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Voyager Digital has target trimmed by Eight Capital

Adhir Kadve of Eight Capital is still seeing the positive about Voyager Digital Ltd. (Voyager Digital Stock Quote, Chart, News CSE:VOYG). In an update to clients on Wednesday, Kadve maintained a “Buy” rating but lowered his target price from C$23/share to C$17/share for a potential return of 137 per cent, saying the impact from recent regulatory action taken against the company could prove to be overblown.

Founded in 2018 and headquartered in New York City, Voyager Digital is a digital asset focused agency broker and financial services firm with 3.2 million Verified Users and over one million funded accounts.

Kadve’s latest analysis comes after Voyager Digital responded to cease and desist orders for its Voyager Earn program, with Kadve also providing insight into how Voyager has been affected by the overall cryptocurrency backdrop.

Citing figures from and, Kadve noted that cryptocurrency has gone off a cliff in the most recent calendar quarter, punctuated by a 40 per cent decline in crypto trading volumes and a 27 per cent drop in the average cryptocurrency market cap.

Further compounding matters for Voyager Digital were the March 29 Cease and Desist orders from North American Securities Administrators Association member states Indiana, Kentucky, New Jersey and Oklahoma, along with Show Cause orders from Alabama, Texas, Vermont and Washington in regards to its Voyager Earn program, with the states believing that Voyager is selling unregistered securities in the form of interest-earning cryptocurrency accounts.

Despite the potential legal ramifications, including the potential to defend its platform in the Show Cause states, Kadve believes the states who issued the Cease and Desist orders will only account for five per cent of the company’s total AUM.

“While we do not currently know what the ultimate impact from these orders will be, we believe that in the near term the likely impact will be on User Acquisition, specifically in states who have issued Cease and Desist Orders,” Kadve said. “In those States, Voyager will not be able to use the Voyager Earn program to entice users onto the platform.”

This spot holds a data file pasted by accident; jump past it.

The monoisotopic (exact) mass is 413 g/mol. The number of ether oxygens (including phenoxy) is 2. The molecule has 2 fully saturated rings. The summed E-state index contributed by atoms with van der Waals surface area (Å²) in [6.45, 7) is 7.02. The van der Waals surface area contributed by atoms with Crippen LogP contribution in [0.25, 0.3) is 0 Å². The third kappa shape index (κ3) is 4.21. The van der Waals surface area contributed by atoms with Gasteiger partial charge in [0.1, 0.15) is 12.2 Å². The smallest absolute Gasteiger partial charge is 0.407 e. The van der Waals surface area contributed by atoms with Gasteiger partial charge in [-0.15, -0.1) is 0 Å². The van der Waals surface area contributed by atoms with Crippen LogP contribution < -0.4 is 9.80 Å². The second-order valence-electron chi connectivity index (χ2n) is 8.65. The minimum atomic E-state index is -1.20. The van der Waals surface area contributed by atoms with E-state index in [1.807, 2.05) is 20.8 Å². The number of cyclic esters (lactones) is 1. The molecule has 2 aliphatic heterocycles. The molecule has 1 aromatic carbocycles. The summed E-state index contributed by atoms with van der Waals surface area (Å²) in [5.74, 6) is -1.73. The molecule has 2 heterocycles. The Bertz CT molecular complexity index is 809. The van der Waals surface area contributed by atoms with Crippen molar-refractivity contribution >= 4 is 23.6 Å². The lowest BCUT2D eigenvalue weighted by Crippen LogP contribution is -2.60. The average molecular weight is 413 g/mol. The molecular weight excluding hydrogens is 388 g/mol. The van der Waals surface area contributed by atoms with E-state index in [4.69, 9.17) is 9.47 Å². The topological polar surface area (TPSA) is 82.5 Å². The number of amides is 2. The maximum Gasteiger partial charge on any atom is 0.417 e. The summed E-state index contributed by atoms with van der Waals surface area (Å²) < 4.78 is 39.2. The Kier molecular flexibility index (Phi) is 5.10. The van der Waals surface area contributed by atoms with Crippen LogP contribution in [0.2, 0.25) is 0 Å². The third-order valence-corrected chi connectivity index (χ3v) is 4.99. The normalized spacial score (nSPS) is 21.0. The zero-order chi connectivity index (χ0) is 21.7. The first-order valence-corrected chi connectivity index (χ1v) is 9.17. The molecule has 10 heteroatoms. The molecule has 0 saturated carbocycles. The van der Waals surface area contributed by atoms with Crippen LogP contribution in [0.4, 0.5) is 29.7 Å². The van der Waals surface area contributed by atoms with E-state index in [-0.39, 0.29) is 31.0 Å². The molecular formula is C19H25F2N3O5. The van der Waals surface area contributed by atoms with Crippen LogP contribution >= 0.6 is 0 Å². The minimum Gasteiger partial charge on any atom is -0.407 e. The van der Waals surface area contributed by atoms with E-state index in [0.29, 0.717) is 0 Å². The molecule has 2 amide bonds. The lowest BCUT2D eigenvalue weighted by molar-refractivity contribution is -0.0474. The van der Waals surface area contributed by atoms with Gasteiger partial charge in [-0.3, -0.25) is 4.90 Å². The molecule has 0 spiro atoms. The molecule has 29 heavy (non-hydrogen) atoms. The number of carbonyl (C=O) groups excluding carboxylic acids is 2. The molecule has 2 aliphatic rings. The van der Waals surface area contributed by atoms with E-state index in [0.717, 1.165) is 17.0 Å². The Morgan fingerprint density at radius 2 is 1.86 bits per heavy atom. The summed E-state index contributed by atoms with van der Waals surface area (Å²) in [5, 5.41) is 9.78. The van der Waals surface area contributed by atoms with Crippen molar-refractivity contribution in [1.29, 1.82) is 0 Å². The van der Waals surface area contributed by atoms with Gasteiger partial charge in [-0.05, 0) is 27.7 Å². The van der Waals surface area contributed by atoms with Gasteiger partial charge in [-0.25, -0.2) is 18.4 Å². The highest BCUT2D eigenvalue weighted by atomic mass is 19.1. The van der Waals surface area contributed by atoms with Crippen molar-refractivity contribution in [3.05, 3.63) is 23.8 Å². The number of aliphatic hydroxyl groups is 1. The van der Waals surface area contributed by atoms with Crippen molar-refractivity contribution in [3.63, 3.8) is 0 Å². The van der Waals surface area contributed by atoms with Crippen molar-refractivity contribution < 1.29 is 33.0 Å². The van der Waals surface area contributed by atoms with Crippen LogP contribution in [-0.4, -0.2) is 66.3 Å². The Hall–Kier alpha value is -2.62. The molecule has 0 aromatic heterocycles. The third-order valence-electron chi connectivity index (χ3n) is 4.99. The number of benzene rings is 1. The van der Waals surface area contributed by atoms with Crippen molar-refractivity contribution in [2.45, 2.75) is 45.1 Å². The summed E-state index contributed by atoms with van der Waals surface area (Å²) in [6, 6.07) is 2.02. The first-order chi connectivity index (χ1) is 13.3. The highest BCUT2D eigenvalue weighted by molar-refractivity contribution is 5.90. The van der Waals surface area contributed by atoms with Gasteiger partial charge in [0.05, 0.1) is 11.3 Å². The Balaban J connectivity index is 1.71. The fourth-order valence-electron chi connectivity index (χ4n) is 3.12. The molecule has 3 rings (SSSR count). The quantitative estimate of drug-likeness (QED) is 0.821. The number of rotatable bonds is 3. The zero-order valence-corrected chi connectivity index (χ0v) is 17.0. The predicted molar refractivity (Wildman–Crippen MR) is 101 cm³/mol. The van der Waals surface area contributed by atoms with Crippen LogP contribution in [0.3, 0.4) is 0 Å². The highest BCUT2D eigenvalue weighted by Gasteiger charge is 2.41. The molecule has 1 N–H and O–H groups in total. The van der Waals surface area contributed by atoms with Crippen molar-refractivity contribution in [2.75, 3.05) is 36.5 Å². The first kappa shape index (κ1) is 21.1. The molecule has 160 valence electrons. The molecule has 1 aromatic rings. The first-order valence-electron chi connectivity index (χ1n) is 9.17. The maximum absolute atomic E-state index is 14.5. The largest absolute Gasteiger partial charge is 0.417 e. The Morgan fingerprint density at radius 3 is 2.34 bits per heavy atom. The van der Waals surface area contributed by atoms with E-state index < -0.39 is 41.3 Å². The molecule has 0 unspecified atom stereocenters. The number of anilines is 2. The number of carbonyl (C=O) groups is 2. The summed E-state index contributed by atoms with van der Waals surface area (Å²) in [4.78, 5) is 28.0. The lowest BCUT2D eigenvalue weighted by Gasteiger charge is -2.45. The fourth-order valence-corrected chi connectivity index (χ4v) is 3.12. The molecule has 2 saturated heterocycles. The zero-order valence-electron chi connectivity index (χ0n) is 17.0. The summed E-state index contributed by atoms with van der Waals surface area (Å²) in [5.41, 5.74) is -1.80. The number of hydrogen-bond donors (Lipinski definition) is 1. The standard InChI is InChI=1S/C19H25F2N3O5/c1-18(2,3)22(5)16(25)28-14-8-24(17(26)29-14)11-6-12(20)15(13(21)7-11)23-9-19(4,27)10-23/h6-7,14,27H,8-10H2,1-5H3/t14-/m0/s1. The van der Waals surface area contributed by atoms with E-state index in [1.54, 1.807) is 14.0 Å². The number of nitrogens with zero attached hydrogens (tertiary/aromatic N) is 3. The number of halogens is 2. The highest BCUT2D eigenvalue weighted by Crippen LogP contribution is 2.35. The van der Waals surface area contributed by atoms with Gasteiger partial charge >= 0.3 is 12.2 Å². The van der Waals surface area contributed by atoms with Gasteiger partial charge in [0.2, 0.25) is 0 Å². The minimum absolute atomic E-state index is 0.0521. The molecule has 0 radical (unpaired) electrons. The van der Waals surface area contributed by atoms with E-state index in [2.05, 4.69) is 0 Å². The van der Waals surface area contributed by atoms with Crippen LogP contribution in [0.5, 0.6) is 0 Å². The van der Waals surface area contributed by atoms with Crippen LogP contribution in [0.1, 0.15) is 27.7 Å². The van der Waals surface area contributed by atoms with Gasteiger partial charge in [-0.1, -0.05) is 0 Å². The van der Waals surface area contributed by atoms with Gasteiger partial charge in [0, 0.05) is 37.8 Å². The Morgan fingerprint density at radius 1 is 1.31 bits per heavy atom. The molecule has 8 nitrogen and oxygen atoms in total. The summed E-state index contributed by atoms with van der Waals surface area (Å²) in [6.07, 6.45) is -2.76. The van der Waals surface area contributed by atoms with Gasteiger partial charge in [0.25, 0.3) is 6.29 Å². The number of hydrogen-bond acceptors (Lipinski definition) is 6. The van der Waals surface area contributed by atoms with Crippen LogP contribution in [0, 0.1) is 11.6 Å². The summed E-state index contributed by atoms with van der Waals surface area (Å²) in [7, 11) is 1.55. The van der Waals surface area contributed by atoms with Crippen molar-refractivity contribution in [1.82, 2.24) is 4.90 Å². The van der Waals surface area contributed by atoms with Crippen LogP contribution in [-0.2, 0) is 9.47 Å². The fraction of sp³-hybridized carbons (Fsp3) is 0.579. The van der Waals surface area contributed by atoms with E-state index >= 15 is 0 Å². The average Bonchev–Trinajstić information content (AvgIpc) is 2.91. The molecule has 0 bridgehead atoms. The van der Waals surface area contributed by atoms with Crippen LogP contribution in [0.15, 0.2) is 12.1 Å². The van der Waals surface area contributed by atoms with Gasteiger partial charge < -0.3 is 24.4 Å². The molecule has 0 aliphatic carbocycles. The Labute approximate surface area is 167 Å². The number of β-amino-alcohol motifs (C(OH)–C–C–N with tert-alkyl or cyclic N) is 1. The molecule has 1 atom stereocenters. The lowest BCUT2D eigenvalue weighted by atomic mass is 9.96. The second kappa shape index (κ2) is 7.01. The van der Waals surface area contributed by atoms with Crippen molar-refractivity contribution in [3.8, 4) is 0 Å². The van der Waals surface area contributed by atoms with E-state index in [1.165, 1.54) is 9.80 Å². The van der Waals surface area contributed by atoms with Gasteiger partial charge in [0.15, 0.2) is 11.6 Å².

According to Kadve, the government believes Voyager Earn, which is the company’s Crypto Lending and Staking revenue segment that facilitates crypto liquidity, should be considered securities and thereby be subject to registration with appropriate agencies and states.

“Voyager has always recognized that the US regulatory framework must evolve, and in some cases completely transform, to address the needs of the rapidly expanding crypto sector,” said Stephen Ehrlich, CEO and Co-Founder of Voyager Digital in the company’s April 5 update on the States Orders. “Historically, Voyager has advocated for thoughtful regulation, which is a natural progression for this asset class. We believe tailored regulation will spur increased confidence and adoption of crypto assets. Nonetheless, Voyager continues to pursue its strategy to innovate and grow the business and position the Company as a leader in the crypto asset market.”

Looking ahead, Kadve points to a February 14 settlement between the U.S. Securities and Exchanges Commission with 32 NASAA states and BlockFi pertaining to the latter’s BlockFi Interest Accounts. As part of the agreement, BlockFi will pay $100 million to the SEC and to the States, while also ceasing to offer BIA to any new users in the United States, though existing users can continue with it. 

In addition, the company will be filing a confidential S-1 with the SEC for BlockFi Yield, which would be the replacement to the BIA platform.

The updates have prompted Kadve to revise his financial projections for Voyager Digital, lowering his revenue target for 2022 from $488.2 million to $449.7 million, which would still represent a potential year-over-year increase of 157 per cent. Meanwhile, Kadve also lowered his 2023 projection from $615.9 million to $545.2 million, suggesting a year-over-year increase of 21 per cent. (All figures in US dollars except where noted otherwise.)

From a valuation perspective, Kadve forecasts the company’s EV/Sales multiple to drop from the reported 5x in 2021 to a projected 2x in 2022, then to a projected 1.6x in 2023.

Meanwhile, after reporting adjusted EBITDA of $62.7 million for a 36 per cent margin in 2021, Kadve has modified his 2022 forecast to suggest a loss of $11.5 million, down from his previous projection of a $5 million loss. Looking ahead to 2023, Kadve sees adjusted EBITDA becoming positive again, albeit at a reduced figure of $50.8 million (previously $55.2 million) for a margin of nine per cent.

In terms of valuation, Kadve has the EV/EBITDA multiple shifting from 14.1x in 2021 to NMF in 2022, then returning at a projected 17.4x in 2023. 

Voyager Digital’s stock price has tumbled by 64.8 per cent since it began trading on the Toronto Stock Exchange in September, with a pronounced 54 per cent drop since the start of 2022. Voyager had vaulted to a high point of C$25.17/share on November 9 but it has since fallen to a low point of C$6.40/share on March 30.

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About The Author /

Geordie Carragher is a staff writer for Cantech Letter
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